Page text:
6. Statistical analysis

The data are expressed as means ± SEM. The statistical analysis was performed using two-way repeated-measures ANOVA or one-way ANOVA and Bonferroni post-test (Prism 4.0, GraphPad Software, San Diego, CA, USA). p values lower than 0.05 were considered statistically significant.

Results

1. Effect of extracellular alkalinization on pHi in isolated endothelial cells

NaOH-induced extracellular alkalinization increased the SNARF-1 ΔF (pH 8.5 compared with pH 7.4), showing that extreme extracellular alkalinization increased the pHi while less severe pHo augmentation did not change the pHi in freshly isolated endothelial cells (Figure 1).

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Figure 1. Effect of extracellular alkalinization on pHi in isolated endothelial cells from rat aorta.

Cells were loaded with SNARF-1 (10 µM) and analyzed by flow cytometry. NaOH was used to increase pHo from 7.4 to 8.0 and from 7.4 to 8.5; Hanks solution pH 7.4 served as control. Fluorescence intensity was measured before the NaOH stimulus (F0) and at different time points (t = 1, 3, 9 and 15 min) after this stimulus (Ft). Results are reported as ΔF = Ft - F0. All values are means ± SEM (n = 7). Two-way ANOVA, Bonferroni's post-test, * p<0.05 versus control.

https://doi.org/10.1371/journal.pone.0062887.g001

2. Effect of extracellular alkalinization on pHi and [NO]i in aorta cross sections

Confirming the result above, the pHo 8.5 increased the SNARF-1 ΔF in the endothelial layer of fresh aorta cross sections while the pHo 8.0 did not result in a change (Figures 2 A and 2 C). Furthermore, the result was the same in the muscular layer: the pHo 8.5 increased the SNARF-1 ΔF while the pHo 8.0 did not change it (Figures 2 B and 2 C).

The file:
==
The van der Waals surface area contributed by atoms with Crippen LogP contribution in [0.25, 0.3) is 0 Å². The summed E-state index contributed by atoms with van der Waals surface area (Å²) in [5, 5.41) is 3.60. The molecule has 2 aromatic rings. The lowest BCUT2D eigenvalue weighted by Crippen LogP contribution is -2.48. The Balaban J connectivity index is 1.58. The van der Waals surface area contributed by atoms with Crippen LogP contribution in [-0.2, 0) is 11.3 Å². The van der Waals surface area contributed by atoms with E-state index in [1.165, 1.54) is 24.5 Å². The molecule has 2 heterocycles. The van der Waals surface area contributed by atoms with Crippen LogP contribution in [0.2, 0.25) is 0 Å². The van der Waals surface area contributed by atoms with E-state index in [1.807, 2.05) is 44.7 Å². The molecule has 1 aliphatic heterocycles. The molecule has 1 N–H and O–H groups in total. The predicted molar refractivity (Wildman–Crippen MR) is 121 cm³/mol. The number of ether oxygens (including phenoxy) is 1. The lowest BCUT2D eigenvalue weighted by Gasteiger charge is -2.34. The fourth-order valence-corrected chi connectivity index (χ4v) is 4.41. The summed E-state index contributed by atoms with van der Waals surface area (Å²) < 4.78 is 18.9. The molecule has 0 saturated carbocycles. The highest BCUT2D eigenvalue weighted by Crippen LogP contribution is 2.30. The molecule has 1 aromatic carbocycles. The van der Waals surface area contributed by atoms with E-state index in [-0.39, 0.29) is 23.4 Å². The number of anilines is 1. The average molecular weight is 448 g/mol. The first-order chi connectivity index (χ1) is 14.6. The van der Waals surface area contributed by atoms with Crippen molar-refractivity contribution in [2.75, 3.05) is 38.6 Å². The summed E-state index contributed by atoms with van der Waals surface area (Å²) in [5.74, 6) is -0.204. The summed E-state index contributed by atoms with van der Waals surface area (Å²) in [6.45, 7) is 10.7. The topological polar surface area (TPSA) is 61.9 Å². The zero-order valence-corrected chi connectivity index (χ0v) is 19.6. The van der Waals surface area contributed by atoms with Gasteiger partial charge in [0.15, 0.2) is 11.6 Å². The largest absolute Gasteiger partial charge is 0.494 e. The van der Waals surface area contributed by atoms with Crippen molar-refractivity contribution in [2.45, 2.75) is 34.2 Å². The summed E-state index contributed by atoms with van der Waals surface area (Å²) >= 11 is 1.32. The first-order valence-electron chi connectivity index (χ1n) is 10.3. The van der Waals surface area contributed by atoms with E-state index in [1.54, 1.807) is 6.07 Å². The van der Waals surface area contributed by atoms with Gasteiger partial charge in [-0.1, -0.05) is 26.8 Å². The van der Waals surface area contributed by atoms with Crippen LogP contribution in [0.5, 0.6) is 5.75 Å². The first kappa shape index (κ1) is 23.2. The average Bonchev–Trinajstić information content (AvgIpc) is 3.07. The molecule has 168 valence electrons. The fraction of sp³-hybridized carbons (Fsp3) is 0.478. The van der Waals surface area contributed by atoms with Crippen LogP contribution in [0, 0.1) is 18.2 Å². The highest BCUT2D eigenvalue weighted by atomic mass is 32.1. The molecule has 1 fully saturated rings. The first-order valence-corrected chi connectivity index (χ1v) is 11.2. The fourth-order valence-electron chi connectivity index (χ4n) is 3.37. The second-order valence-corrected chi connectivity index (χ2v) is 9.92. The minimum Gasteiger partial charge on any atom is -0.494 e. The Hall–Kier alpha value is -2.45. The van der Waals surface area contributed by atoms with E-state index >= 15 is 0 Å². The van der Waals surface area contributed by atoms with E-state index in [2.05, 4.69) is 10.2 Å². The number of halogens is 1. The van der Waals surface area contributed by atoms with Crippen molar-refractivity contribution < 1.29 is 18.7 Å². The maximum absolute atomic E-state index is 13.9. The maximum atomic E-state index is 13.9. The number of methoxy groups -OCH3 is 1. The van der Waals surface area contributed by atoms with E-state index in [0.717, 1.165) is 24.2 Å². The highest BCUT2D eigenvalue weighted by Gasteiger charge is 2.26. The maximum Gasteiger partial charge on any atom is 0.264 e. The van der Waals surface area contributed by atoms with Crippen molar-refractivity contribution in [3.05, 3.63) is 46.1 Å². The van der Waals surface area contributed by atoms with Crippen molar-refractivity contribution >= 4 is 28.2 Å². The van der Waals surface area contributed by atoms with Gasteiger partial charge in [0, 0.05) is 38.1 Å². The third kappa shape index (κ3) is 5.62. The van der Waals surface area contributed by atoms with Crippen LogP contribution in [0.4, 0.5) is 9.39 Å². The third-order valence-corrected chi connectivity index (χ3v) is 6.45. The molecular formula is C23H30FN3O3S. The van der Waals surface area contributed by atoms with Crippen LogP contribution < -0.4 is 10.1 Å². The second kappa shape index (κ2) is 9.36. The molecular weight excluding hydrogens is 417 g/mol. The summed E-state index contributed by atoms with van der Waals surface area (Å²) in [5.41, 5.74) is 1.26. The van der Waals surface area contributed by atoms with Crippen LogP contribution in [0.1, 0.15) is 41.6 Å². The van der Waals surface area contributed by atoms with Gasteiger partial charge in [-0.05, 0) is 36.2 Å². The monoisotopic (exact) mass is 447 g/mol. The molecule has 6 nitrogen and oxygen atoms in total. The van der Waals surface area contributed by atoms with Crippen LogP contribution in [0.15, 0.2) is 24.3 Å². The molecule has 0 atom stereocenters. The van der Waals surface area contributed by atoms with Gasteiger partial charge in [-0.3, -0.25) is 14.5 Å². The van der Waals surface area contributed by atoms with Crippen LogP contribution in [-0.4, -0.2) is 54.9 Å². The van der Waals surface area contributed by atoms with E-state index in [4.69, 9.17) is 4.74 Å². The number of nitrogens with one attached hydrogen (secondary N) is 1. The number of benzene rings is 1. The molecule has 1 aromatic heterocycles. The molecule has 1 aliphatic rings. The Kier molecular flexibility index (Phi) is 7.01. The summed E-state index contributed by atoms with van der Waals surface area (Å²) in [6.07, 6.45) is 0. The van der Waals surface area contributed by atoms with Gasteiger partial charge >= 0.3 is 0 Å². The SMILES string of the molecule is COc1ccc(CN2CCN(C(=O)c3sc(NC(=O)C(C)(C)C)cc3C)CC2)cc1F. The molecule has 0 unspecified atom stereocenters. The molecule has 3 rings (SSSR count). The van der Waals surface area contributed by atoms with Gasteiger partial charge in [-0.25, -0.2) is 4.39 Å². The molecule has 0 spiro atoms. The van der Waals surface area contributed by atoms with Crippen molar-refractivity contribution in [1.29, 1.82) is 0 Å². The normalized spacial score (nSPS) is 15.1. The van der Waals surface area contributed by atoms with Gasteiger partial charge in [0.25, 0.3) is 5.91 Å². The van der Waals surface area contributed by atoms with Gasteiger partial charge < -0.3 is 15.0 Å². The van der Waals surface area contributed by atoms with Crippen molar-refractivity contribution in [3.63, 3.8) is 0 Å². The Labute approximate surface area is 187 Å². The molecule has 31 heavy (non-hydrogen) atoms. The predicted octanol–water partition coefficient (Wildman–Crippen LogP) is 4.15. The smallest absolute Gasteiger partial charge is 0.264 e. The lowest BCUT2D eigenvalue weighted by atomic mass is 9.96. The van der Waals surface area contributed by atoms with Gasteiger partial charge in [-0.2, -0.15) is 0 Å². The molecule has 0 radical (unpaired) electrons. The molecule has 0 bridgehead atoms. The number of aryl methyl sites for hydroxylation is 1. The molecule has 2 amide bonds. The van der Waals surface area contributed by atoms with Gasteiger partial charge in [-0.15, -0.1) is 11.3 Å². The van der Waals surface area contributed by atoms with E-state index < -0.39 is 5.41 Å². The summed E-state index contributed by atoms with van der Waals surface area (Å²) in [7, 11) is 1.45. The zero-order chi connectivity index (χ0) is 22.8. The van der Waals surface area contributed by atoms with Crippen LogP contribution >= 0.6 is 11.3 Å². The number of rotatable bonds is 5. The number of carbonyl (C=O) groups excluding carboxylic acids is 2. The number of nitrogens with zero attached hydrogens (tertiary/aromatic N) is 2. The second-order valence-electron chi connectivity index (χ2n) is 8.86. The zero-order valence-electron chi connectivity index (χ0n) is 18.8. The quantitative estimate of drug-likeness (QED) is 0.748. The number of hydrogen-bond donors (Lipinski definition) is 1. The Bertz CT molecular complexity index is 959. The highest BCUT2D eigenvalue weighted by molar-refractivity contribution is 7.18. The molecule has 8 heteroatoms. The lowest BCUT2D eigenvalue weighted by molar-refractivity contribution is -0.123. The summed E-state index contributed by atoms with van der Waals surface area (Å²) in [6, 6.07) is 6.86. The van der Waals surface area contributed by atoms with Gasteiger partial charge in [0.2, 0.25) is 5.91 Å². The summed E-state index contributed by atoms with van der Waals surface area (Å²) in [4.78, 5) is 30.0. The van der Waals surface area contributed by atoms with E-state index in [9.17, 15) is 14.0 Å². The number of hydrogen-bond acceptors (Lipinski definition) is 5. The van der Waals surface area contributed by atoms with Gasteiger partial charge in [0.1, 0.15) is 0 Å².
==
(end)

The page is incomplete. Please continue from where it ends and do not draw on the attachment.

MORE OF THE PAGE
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Figure 2. Effect of extracellular alkalinization on pHi of rat aorta cross sections assessed using a confocal scanning laser microscope.

A) Fluorescence intensity for endothelial layer. B) Fluorescence intensity for muscular layer. C) Representative confocal photomicrograph of one aorta cross section. Aorta cross sections were loaded with SNARF-1 (10 µM) and analyzed by confocal microscopy. Aorta cross sections were stimulated at 3rd and 9th min with Hanks alkalinized solution pH 8.0 and 8.5, respectively. NaOH was used to change the pH of Hanks solution; Hanks solution pH 7.4 served as control. Fluorescence intensity was measured before the stimulus (F) and at 6th min after the stimulus for each pHo value (FpH). Results are reported as ΔF = FpH – F. All values are means ± SEM (n = 7). One-way ANOVA, Bonferroni's post-test, # p<0.001 versus control, * p<0.05 versus control.

https://doi.org/10.1371/journal.pone.0062887.g002

In the endothelial layer of freshly obtained aorta cross sections, the pHo 8.0 reduced while the pHo 8.5 increased the DAF-FM DA ΔF (Figures 3 A and 3 C). However, in the muscular layer, both pHo values increased the DAF-FM DA ΔF (Figures 3 B and 3 C). These data indicate that, at pHo 8.0, a reduction in the endothelial [NO]i was observed simultaneously with an increase in muscular [NO]i, and that, at pHo 8.5, the [NO]i increased in both vessel layers.

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Figure 3. Effect of extracellular alkalinization on [NO]i of rat aorta cross sections assessed using a confocal scanning laser microscope.